As usual, there are far too many readings, panels, discussions, slams, and verbal-art throwdowns this fall in our area to cover even a fraction here. Regard the below as just a taste of a great, big, sweet-as-can-be literary smorgasbord. Get out and see some.
Colson Whitehead and Ron Rash (Sept. 27, Parkway Central Library, Free Library of Philadelphia). Whitehead's The Underground Railroad is suddenly on everyone's reading list - next to Rash's The Risen. (1901 Vine St., free, 215-567-4341, libwww.freelibrary.org)
Colson Whitehead, author of The Underground Railroad.
Ann Beattie (Sept. 29, Gladfelter Hall, CHAT Lounge, 10th Floor, Temple University main campus). One of our most accomplished fiction writers. (Polett Walk, free, 215-204-7561, www.cla.temple.edu/english/creativewriting/events/poets-writers-series).
Angela Duckworth and Scott Barry Kaufman (Sept. 29, Penn Book Center). Her acclaimed book Grit praised an essential element in personal success. His book Wired to Create delved into the creative mind. (130 S. 34th St., free, 215-222-7600, www.pennbookcenter.com).
Ann Patchett and Jacqueline Woodson (Oct. 6, Parkway Central Library, Free Library of Philadelphia). Patchett, beloved PEN/Faulkner Prize winner, and Woodson, National Book Award winner. (1901 Vine St., $15 ($7 students), 215-567-4341, libwww.freelibrary.org)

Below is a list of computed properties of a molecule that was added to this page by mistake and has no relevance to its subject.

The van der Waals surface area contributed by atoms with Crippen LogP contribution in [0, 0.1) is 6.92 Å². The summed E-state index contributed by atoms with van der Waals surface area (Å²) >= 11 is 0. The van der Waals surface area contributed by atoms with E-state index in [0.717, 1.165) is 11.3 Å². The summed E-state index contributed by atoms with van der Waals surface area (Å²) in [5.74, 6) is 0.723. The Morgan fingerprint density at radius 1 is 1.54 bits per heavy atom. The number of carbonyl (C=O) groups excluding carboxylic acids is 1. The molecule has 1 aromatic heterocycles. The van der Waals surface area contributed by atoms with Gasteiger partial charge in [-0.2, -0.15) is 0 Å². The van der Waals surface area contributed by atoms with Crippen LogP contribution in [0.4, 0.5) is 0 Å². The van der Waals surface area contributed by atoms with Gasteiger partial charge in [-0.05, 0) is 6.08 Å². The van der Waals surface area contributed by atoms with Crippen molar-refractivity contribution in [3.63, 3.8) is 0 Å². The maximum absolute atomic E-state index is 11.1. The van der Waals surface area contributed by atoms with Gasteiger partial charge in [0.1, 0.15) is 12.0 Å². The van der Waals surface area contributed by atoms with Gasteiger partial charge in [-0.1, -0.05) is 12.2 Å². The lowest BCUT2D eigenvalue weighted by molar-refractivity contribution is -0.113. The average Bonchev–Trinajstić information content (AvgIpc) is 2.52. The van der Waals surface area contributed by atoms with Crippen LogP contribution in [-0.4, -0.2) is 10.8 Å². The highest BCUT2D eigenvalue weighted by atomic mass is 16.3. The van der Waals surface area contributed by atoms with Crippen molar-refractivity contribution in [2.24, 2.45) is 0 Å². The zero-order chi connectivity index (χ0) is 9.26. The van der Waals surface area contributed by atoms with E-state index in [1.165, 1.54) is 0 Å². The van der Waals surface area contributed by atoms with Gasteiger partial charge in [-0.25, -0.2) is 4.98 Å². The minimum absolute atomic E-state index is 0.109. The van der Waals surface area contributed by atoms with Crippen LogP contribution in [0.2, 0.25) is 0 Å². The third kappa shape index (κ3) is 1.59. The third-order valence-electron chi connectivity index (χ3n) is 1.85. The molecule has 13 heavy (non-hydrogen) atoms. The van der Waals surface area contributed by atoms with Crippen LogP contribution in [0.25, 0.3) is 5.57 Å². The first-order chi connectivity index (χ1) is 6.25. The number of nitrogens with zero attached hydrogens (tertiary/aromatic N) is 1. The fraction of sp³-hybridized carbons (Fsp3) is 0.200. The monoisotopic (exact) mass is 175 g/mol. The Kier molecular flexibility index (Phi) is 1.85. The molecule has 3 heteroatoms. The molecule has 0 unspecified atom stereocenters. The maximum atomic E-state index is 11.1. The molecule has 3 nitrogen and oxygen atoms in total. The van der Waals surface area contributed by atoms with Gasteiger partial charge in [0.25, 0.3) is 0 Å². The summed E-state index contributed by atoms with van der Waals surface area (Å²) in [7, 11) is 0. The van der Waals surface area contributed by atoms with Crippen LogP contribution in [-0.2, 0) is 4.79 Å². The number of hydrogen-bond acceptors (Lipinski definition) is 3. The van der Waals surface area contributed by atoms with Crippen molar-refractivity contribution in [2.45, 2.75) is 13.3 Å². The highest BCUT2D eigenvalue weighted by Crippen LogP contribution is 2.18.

Edwidge Danticat (Oct. 26, McPherson Auditorium, Goodheart Hall, Bryn Mawr College). The Haitian American fiction writer, beloved for books such as Breath, Eyes, Memory, is a MacArthur grant winner and a National Book Critics Circle Award winner. (101 N. Merion Ave., Bryn Mawr, free, 610-526-5210, www.brynmawr.edu/arts/cwprs.html)
Edwidge Danticat comes to Bryn Mawr on Oct. 26. Photo: Nancy Compton.
Who Do You Love?: Anne Sexton (Nov. 1, PhillyCAM/Moonstone Arts). At this great series, televised on PhillyCAM, folks gather and discuss the poets they love to death - and many love Sexton. Elijah Pringle is the MC; panelists include local poets Joanne Leva and Lynn Levin. (699 Ranstead St., free, www.moonstoneartscenter.org)
Ross Gay (Nov. 7, Kelly Writers House, University of Pennsylvania). This Lafayette and Temple grad, a social activist and artist in many media, has become one of our most wondrous poets. (3805 Locust Walk, University of Pennsylvania, free, 215-746-POEM, writing.upenn.edu/wh).
Ross Gay brings his great poems to Kelly Writer's House on Nov. 7.
Joshua Isard and Rachel Pastan (Nov. 17, Media Arts Gallery). The State Street Reading Series, cosponsored by Widener University and the Media Arts Council, features local writers. Pastan (who teaches at Swarthmore) and Isard (Arcadia University) are two much-published fiction writers. (609 W. State St., Media, free, 484-550-5959, www.widener.edu).
Trevor Noah (Nov. 18, Parkway Central Library, Free Library of Philadelphia). The host of The Daily Show on Comedy Central talks of his life and his new memoir, Born a Crime. (1901 Vine St., free, 215-567-4341, $32, libwww.freelibrary.org)
Robert Strauss: America's Worst Presidents (Nov. 28, National Constitution Center). The author of Worst. President. Ever. talks with Constitution Center scholar Michael Gerhardt about Pennsylvania's own James Buchanan (often called the worst) and other bad prezzes. (525 Arch St., free, constitutioncenter.org, 215-409-6600)
Michael Chabon (Dec. 8, Parkway Central Library, Free Library of Philadelphia). The famed novelist calls his Moonglow "an autobiography wrapped in a novel disguised as a memoir." (1901 Vine St., free, 215-567-4341, libwww.freelibrary.org)
Michael Chabon, author of Moonglow.